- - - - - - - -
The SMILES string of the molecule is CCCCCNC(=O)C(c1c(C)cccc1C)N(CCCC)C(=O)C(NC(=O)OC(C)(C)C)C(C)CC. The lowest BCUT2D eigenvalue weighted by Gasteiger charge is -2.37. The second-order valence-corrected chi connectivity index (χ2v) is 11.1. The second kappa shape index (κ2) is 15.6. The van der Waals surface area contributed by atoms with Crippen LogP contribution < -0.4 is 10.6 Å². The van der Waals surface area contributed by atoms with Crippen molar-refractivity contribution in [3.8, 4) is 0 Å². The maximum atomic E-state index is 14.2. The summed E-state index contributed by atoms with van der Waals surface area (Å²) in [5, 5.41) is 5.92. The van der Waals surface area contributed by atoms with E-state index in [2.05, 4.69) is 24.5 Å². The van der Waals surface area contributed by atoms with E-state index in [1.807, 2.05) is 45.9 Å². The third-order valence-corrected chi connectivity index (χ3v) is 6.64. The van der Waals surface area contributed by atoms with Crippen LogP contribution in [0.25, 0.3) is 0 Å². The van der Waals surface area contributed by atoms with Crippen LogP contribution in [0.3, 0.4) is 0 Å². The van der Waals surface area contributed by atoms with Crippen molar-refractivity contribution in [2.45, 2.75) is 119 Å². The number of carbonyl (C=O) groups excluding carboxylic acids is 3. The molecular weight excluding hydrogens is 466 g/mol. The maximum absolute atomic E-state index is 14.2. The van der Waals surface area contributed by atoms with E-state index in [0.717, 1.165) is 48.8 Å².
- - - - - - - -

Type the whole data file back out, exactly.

The SMILES string of the molecule is CCCCCNC(=O)C(c1c(C)cccc1C)N(CCCC)C(=O)C(NC(=O)OC(C)(C)C)C(C)CC. The lowest BCUT2D eigenvalue weighted by Gasteiger charge is -2.37. The second-order valence-corrected chi connectivity index (χ2v) is 11.1. The second kappa shape index (κ2) is 15.6. The van der Waals surface area contributed by atoms with Crippen LogP contribution < -0.4 is 10.6 Å². The van der Waals surface area contributed by atoms with Crippen molar-refractivity contribution in [3.8, 4) is 0 Å². The maximum atomic E-state index is 14.2. The summed E-state index contributed by atoms with van der Waals surface area (Å²) in [5, 5.41) is 5.92. The van der Waals surface area contributed by atoms with E-state index in [2.05, 4.69) is 24.5 Å². The van der Waals surface area contributed by atoms with E-state index in [1.807, 2.05) is 45.9 Å². The third-order valence-corrected chi connectivity index (χ3v) is 6.64. The van der Waals surface area contributed by atoms with Crippen LogP contribution in [0.25, 0.3) is 0 Å². The van der Waals surface area contributed by atoms with Crippen LogP contribution in [0.3, 0.4) is 0 Å². The van der Waals surface area contributed by atoms with Crippen molar-refractivity contribution in [2.45, 2.75) is 119 Å². The number of carbonyl (C=O) groups excluding carboxylic acids is 3. The molecular weight excluding hydrogens is 466 g/mol. The maximum absolute atomic E-state index is 14.2. The van der Waals surface area contributed by atoms with E-state index in [0.717, 1.165) is 48.8 Å².